We will do this in an entirely non-partisan and non-ideological manner, adhering to the strictest standards of journalistic impartiality. We won’t lobby. We won’t ally with politicians or advocacy groups. We will look hard at the critical functions of business and of government, the two biggest centers of power, in areas ranging from product safety to securities fraud, from flaws in our system of criminal justice to practices that undermine fair elections. But we will also focus on such institutions as unions, universities, hospitals, foundations and on the media when they constitute the strong exploiting or oppressing the weak, or when they are abusing the public trust.
This articulation of the “comfort the afflicted/afflict the comfortable” mission of journalism is fine. But the mission statement makes it clear that the focus will be to “uncover unsavory practices” that and can lead to “reform.” But what if the crucial questions that the contemporary world faces are not rooted in practices but in systems? What if we should focus not on the unsavory actions of people wor king in institutions, but on the nature of those institutions themselves? What if the goal should be not reform but a radical transformation of the hierarchical systems in which we live? What if, instead of chasing the latest scandal, the real work of investigative journalism should be a sustained critique of First-World imperialism and predatory corporate capitalism in the context of white supremacy and patriarchy? What if that’s the analysis that really gets to the core of an unjust and unsustainable world?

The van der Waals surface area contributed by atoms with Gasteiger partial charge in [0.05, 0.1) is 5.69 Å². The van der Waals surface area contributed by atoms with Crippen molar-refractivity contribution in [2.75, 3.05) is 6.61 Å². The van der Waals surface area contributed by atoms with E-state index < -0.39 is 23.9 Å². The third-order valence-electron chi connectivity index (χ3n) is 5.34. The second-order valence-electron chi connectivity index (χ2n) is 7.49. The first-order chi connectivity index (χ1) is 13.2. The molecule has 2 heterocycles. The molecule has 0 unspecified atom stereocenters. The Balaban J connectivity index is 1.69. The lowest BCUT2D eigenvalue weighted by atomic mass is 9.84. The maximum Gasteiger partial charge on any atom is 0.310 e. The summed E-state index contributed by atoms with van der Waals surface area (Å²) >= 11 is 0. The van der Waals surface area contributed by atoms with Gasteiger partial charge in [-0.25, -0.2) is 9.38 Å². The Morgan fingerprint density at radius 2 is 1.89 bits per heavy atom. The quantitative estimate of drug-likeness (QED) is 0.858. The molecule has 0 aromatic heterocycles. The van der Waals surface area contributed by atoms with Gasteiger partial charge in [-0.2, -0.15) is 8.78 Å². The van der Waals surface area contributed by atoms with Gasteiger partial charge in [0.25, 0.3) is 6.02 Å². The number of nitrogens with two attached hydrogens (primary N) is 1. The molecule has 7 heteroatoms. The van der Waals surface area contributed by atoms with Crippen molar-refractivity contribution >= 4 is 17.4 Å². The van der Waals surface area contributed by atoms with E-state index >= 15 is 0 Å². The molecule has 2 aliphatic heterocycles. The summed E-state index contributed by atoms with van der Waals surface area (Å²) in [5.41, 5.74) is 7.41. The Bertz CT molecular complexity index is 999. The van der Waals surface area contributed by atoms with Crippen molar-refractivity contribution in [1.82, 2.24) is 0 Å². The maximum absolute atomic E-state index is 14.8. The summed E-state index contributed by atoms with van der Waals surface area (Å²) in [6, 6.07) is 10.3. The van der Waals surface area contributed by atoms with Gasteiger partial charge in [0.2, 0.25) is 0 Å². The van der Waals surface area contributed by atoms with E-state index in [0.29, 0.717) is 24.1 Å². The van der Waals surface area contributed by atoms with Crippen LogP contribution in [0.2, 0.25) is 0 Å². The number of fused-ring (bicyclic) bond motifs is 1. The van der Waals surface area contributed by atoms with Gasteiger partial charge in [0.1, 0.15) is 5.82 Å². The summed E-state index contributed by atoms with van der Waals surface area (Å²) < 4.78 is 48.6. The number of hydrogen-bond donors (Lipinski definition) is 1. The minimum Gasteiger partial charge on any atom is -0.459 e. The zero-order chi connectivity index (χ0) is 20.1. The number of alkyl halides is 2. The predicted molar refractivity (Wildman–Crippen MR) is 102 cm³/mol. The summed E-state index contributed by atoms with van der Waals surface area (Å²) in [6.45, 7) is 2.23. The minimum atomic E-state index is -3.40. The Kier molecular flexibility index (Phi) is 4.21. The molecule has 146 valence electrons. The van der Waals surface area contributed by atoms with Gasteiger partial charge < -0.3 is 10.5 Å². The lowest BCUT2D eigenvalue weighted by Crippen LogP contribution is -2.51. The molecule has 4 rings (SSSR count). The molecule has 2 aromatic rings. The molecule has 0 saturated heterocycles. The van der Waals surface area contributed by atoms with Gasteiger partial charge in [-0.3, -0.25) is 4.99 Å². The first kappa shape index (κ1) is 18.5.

Those questions reflect my politics and ideology, my way of understanding how the world works. Maybe I’m right, and maybe I’m not. I don’t claim to be non-partisan or non-ideological. But no one else can make such a claim either, and therein lies the failure of Pro Publica and contemporary journalism more generally. Mainstream journalists typically will not understand their work as inherently political and ideological, even though that is the case of any attempt to understand how the world works. This invocation of “journalistic impartiality” is simply a reminder that most of contemporary corporate commercial journalism is trapped within those dominant systems of power.